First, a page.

Acne is one of the most common and well-known skin problems that affects nearly 80% of people between the ages of 11 and 30. It is estimated that one out of five people will develop some acne scarring as a result. Preventing or treating acne scars requires a combination of medication, cosmetic procedures and self-care, although not everyone will require all three. There is a lot of factual information surrounding acne and acne scarring; some of it is common knowledge and some not so much. In this article, we are going to explore some of these facts and discuss ways to prevent or treat acne scarring.
What causes acne? The average adult has nearly five million pores in their skin, with at least 20,000 of them on the face alone. Pores are small openings in the skin that allow it to breath, as well as allowing oils (sebum), sweat, and other toxins to exit the body. Pores are also connected to hair follicles. Acne forms when pores get clogged with oil, dead skin cells, or bacteria. Around 40,000 dead cells fall off our skin every hour, but sometimes these cells get caught in our pores. Some common areas of the body where acne develops include the face, back, shoulders, and chest.
Types of acne scars
Ice pick: ice pick scars are sunken and pitted in appearance due to a loss of collagen in the area. These scars are characterized by a narrow shape that extends into the skin and are typically deeper than other acne scar types. Ice picks are usually the result of severe acne, such as cysts or papules that develop deep in the pores.
Rolling: these scar types are the result of the acne healing process. They are characterized by indents in the skin that can span several millimeters in the length. Rolling scars often have sloping edges that creates a wavy, uneven appearance of the skin. These scar types typically develop on the lower cheeks and jaw where the skin is thicker. Rolling scars tend to be oval or round in shape.
Boxcar: These scar types are characterized by shallow indents in the skin. They are similar to rolling scars but they tend to have vertical edges, giving them more of a square shape.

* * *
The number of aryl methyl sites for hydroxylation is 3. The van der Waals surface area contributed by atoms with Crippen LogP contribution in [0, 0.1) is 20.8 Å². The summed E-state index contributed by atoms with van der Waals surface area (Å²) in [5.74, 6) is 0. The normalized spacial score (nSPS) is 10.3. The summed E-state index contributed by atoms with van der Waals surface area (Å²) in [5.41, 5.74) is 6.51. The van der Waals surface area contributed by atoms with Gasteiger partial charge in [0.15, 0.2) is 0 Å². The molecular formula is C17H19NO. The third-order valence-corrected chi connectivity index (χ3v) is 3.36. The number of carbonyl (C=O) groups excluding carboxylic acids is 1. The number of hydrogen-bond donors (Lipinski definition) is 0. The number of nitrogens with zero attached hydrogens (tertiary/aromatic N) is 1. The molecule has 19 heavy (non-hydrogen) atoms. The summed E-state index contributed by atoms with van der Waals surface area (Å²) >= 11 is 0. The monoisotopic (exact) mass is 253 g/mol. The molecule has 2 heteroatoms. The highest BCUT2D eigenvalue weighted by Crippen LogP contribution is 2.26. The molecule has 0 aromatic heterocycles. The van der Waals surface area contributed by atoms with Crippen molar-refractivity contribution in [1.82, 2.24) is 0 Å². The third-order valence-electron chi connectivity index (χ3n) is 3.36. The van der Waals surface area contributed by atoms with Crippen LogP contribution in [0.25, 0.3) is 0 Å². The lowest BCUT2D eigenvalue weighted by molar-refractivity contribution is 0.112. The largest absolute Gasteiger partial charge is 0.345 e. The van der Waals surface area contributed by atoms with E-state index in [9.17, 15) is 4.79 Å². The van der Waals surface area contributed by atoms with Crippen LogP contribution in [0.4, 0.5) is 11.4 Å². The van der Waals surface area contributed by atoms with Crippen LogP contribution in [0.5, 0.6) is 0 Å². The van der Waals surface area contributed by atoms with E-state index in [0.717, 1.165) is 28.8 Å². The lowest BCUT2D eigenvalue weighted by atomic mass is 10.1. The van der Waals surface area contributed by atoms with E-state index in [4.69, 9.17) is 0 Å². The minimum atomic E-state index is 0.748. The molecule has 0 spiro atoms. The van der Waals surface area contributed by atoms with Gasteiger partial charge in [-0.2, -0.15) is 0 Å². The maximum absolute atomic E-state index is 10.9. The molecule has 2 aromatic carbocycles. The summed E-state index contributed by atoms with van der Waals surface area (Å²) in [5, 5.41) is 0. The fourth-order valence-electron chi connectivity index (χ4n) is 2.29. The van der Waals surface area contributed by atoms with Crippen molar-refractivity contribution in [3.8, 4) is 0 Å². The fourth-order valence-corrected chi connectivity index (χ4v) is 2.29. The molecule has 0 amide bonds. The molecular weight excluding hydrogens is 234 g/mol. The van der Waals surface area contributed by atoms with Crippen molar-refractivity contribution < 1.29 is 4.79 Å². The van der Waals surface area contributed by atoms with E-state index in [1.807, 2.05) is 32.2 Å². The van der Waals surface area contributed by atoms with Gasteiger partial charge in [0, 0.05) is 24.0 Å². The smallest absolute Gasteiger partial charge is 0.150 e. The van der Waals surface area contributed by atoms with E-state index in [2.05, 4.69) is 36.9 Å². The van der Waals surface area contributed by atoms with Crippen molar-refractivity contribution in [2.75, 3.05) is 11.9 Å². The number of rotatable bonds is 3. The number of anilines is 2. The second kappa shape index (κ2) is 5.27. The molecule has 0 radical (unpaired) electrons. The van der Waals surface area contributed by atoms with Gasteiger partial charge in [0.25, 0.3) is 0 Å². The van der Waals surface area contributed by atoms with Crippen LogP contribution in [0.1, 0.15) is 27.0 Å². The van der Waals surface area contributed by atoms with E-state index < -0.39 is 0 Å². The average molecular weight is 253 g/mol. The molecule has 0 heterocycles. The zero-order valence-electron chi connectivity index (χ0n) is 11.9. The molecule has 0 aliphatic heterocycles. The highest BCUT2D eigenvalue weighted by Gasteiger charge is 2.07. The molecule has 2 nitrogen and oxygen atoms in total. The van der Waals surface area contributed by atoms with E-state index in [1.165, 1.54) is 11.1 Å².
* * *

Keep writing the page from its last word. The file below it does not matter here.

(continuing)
All of these scar types are known as atrophic because they are marked by a loss of collagen, which is what causes the sunken appearance.
Treatments for acne and acne scarring
People who seek treatment for acne usually do so because their acne is severe and persistent. According to one study, up to 95 percent of people with acne vulgaris (the main type of acne) are left with scarring. Therefore, treating acne as soon as possible is the best course of action.
Retinoids: These are medications that contain retinoic acids or tretinoin—chemicals that are derived from or related to vitamin A. They are often useful in treating mild to moderate forms of acne.
Antibiotics: Most acne is the result of bacteria getting trapped in the skin’s pores. Therefore, it makes sense why an antibiotic might be prescribed by your doctor or dermatologist to treat acne. Antibiotics for acne can be taken orally or topically.
Azelaic acid and salicylic acid: Azelaic acid is a naturally occurring compound produced by yeast. This acid contains antibacterial properties and can be applied as a cream that contains 20% azelaic acid.
Topical silicone gel: Medical-grade, topical silicone gel has been used for scar management for over 30 years. Silicone gel is meant to scale back excessive collagen production that results from some wounds. Therefore, this treatment should be used for hypertrophic and keloid scars that result from acne rather than atrophic scars.
Therapies for acne scars
If medication and other treatments don’t work, some people may consider some of the following therapies to reduce acne scarring.
Chemical peel: This is a treatment that consists of repeated applications of chemical solutions, including salicylic acid, glycolic acid, or retinoic acid. This therapy will require multiple visits to the dermatologist and is usually only beneficial for mild to moderate acne.
Dermabrasion: This treatment consists of the surgical scraping of the top layer of skin to stimulate new collagen production. This I beneficial for atrophic scars that are marked by a loss of collagen. After the procedure, the new skin will appear healthier and more vibrant.
Laser therapy: Similar to dermabrasion, laser therapy uses a laser instrument that delivers controlled beams of light energy to remove the outer layer of skin and heat the underlying layers. This stimulates new collagen production in the skin.
Biodermis is an innovative market leader with 30 years of expertise in the medical silicone industry. Visit Biodermis.com today to explore a complete range of scar management and post-operative care solutions.
Biodermis offers custom-tailored referral programs designed to simplify and reduce the cost of your patients' post-op care. Additionally, we offer professional pricing if you opt to retail our products. Give us a call at 800.322.3729 and we will be happy to provide additional details on these programs.